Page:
And no amount of hand shaping or hand sanding is responsible for old solid body tones.

Does anyone really believe that if we select a good new Fender and record the same music with the new then with a good old Fender, on the recording we will hear that new Fenders cannot make the good sounds that old Fenders make?

Or, does anyone really believe that while today a rack of Strats all sound a little different, back in the Leo era, all the Strats on the rack sounded identical because the factory workers had special tone imparting powers?
Do we think back then the factory workers tone tapped parts, assembled a Strat and played it for a while, then swapped bodies and necks around until each guitar sounded magical?
No, they assembled from the top of each pile of parts, and each guitar was an act of chance.
But lowest common denominator being wood variations, then the worst wood was better than the worst wood of today.

Turn to archtops being carved and tap tuned, yeah the workers imparted tones.
Leo eliminated worker MOJO and replaced it with design MOJO.
Our love of Tadeo and his magic hands is revisionist history.
FMIC tries to capitalize on that by putting names to FCS guitars.
Are we really supposed to believe that none of those guys today are capable of the work done by low paid factory workers in the '50s?
I mean that's a real stretch and kind of an insult to all workers of today building guitars.


I think you're maybe unintentionally making a straw man out of what I'm trying to say.
Zoom way out.

Someone plays and tests the guitars at the factory, and makes sure they sound like what they understand a fender should sound like. They did then, and they do now.
They must do something when the sound is outside of the range of what they think it should sound like. Enter the effect of personal bias on the product.

Zoom out further.

How about all these "revoiced" and "redesigned" pickups on new models, many of which are still basically traditional, and even on vintage style models? They are clearly tweaking their execution of the design to meet their customers' expectations of what a fender sounds like. And possibly responding to changing material availability with each redesign. This is certainly another place personal bias has effected the product.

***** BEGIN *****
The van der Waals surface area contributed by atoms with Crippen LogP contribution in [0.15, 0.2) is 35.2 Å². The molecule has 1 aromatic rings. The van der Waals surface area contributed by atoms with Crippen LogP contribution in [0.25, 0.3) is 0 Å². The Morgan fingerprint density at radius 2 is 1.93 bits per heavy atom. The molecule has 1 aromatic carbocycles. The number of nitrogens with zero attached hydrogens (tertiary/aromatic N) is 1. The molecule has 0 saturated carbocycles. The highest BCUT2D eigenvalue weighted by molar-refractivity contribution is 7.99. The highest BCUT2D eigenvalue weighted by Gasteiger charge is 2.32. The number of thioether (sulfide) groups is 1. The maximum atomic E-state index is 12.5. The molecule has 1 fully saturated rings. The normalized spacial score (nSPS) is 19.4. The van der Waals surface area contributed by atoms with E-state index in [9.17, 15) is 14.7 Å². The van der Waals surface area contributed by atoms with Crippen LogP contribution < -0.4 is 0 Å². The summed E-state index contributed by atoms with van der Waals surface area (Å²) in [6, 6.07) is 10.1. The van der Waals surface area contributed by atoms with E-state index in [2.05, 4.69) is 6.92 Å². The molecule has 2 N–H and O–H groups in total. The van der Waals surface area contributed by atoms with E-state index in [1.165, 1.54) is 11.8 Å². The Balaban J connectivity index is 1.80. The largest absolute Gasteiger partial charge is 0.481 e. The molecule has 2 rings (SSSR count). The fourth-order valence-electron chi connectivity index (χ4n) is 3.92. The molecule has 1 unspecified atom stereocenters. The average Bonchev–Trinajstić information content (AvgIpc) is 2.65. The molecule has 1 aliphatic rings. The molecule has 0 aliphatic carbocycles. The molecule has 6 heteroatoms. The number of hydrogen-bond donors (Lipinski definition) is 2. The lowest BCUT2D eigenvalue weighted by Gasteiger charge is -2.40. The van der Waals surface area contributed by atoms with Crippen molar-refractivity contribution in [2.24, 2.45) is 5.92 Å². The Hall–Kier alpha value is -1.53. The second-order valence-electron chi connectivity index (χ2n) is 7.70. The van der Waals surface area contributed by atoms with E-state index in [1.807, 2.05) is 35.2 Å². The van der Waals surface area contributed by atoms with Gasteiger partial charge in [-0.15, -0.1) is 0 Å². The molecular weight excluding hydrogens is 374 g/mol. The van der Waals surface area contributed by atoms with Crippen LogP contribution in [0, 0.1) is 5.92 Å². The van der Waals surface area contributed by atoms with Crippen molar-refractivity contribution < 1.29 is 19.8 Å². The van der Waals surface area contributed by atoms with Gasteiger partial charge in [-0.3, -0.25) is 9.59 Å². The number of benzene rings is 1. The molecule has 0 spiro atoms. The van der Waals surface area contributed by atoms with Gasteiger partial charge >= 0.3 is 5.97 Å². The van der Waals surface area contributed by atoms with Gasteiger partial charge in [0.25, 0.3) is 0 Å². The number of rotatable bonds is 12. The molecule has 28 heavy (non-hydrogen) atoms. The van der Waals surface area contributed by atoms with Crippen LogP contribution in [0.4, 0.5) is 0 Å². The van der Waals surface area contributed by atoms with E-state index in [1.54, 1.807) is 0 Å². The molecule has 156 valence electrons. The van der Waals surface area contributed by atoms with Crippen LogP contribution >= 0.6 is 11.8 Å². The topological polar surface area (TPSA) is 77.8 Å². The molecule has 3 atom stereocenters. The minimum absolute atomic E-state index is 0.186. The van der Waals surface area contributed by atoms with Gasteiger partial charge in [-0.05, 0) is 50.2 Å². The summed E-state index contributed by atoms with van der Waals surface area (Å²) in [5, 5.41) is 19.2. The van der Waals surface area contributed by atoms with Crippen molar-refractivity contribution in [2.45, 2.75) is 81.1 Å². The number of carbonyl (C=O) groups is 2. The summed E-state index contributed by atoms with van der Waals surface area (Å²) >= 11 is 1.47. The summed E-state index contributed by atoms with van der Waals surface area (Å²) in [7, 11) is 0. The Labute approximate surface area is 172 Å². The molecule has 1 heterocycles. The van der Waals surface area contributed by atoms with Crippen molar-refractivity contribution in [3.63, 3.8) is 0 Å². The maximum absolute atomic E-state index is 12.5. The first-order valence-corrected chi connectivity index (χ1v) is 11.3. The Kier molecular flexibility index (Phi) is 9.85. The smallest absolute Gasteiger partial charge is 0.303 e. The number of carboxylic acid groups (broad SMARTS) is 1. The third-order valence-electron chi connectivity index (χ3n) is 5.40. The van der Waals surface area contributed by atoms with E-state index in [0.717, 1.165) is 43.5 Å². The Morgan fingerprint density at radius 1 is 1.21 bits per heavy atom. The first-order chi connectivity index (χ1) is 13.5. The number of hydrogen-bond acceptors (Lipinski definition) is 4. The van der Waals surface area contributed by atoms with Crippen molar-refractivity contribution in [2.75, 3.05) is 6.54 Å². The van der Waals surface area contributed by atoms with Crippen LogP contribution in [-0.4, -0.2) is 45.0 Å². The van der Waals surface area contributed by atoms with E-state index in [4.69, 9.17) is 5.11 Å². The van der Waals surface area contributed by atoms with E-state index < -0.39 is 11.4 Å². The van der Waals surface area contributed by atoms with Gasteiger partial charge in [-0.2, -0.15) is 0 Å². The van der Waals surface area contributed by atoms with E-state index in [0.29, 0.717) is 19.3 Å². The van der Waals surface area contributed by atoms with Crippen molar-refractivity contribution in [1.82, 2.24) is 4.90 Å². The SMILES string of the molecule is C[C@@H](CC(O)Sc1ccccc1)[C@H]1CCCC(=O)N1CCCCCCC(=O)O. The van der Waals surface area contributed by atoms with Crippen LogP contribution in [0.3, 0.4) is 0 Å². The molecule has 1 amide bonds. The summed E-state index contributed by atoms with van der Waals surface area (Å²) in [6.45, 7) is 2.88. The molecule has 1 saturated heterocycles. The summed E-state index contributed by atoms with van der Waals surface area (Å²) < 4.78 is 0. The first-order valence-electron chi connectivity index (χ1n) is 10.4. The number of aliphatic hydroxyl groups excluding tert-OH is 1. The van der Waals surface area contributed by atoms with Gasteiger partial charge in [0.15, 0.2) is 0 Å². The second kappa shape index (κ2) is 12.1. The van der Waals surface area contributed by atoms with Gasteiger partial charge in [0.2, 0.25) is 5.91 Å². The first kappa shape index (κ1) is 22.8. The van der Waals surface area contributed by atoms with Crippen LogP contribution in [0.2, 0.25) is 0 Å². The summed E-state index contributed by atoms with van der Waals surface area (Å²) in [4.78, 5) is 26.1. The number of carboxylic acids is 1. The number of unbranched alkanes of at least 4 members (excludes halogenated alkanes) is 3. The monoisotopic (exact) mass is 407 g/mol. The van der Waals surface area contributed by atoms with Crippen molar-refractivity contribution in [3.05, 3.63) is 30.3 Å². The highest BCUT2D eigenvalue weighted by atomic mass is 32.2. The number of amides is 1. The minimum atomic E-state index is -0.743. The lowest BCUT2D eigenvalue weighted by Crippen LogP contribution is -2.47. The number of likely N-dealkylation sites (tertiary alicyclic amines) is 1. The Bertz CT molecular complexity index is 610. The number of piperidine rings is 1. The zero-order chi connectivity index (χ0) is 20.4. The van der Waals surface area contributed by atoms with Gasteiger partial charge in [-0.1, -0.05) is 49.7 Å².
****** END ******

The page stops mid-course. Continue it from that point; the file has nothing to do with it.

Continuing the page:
Im not just talking about the personal bias of workers, I'm talking about the customers, the CEOs, the pickup designers, everyone involved. If they were really just making Leo's design, there wouldn't be such a big overall difference from one decade to the next.
They went what, 40 or 50 years, depending how you count, without trying to make Leo's original tele design?
 

tomasz

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Dec 18, 2007
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908
Location
Europe
Well again, seems plausible enough?
Maybe my perspective is different because I've worked in wood manufacturing basically since the 1970s when fine lumber was plentiful, and also worked in guitar repair, primarily focused on Fender so I've taken apart many old and new Fender guitars.

My claim is that everything you refer to about those players who put their listening into the Fender products, all that was retained and is still in use today, precisely because Leo designed a manufacturing process that was not dependent on worker luthier skills.
While we retroactively deify Ybarra and Gomez, Abby was not the one who made the guitars sound better, and Tadeo shaping necks also did not instill special tone. Despite urban legend and ad exec claims, there is simply no way to inject tone into lumber or coils.

Conversely, while the Fender workers of today are more rushed and use more automation, again, the CNC does not suck tone out of necks compared to them being hand shaped by a Tadeo or a Jesus. That's the Mexican pronounced Hay Zeus, not the Jewish one.